At least two thirds of households with children have lost income since the Covid-19 pandemic hit two years ago, according to a new report published by UNICEF and the World Bank.
Impact of Covid-19 on the welfare of households with children report – which presents findings from data collected in 35 countries – notes that households with three or more children were most likely to have lost income, with more than three-quarters experiencing a reduction in earnings. This compares to 68 percent of households with one or two children.
The report also notes that income losses have left adults in 1 in 4 households with children going without food for a day or more. Adults in nearly half of households with children reported skipping a meal due to a lack of money. Around a quarter of adults in households with or without children reported stopping working since the pandemic hit, the report says.
The report finds that children are being deprived of the basics, with children in 40 percent of households not engaging in any form of educational activities while their schools were closed. Given that data is compiled at the household level, the actual participation rate at individual level is likely even lower, especially for children who come from households with three or more children.
While households with three or more children were the most likely to experience a loss of income, they were also most likely to receive government assistance, with 25 percent accessing this support, compared to 10 percent of households with no children. The report notes that this helped to mitigate the adverse impact of the crisis on households who received support.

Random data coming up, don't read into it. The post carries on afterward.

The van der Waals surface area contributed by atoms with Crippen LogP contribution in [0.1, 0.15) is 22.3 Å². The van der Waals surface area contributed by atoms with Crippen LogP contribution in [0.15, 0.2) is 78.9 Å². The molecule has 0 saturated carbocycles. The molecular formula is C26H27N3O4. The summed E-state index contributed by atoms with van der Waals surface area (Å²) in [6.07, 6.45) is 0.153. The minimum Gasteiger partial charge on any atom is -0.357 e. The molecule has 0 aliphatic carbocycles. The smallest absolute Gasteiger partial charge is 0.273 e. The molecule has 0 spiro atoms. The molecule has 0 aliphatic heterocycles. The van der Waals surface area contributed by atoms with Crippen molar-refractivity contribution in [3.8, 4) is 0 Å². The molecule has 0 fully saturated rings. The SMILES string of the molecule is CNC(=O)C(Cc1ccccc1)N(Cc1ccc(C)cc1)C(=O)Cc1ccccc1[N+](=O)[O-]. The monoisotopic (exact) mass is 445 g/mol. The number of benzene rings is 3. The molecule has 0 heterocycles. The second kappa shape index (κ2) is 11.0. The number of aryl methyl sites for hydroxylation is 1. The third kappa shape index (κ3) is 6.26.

The report notes that prior to Covid-19, one in six children worldwide – 356 million – experienced extreme poverty, where household members struggled to survive on less than $1.90 a day.
More than 40 percent of children lived in moderate poverty. And nearly 1 billion children lived in multidimensional poverty in developing countries, a figure that has since increased by 10 percent as a result of the pandemic.
UNICEF and the World Bank urge a rapid expansion of social protection systems for children and their families. Support including the delivery of cash transfers and the universalization of child benefits are critical investments that can help lift families out of economic distress and help them prepare for future shocks.
Since the start of the pandemic, more than 200 countries or territories have introduced thousands of social protection measures, and the World Bank has supported countries with approximately $12.5 billion to implement such measures, reaching nearly 1 billion individuals worldwide.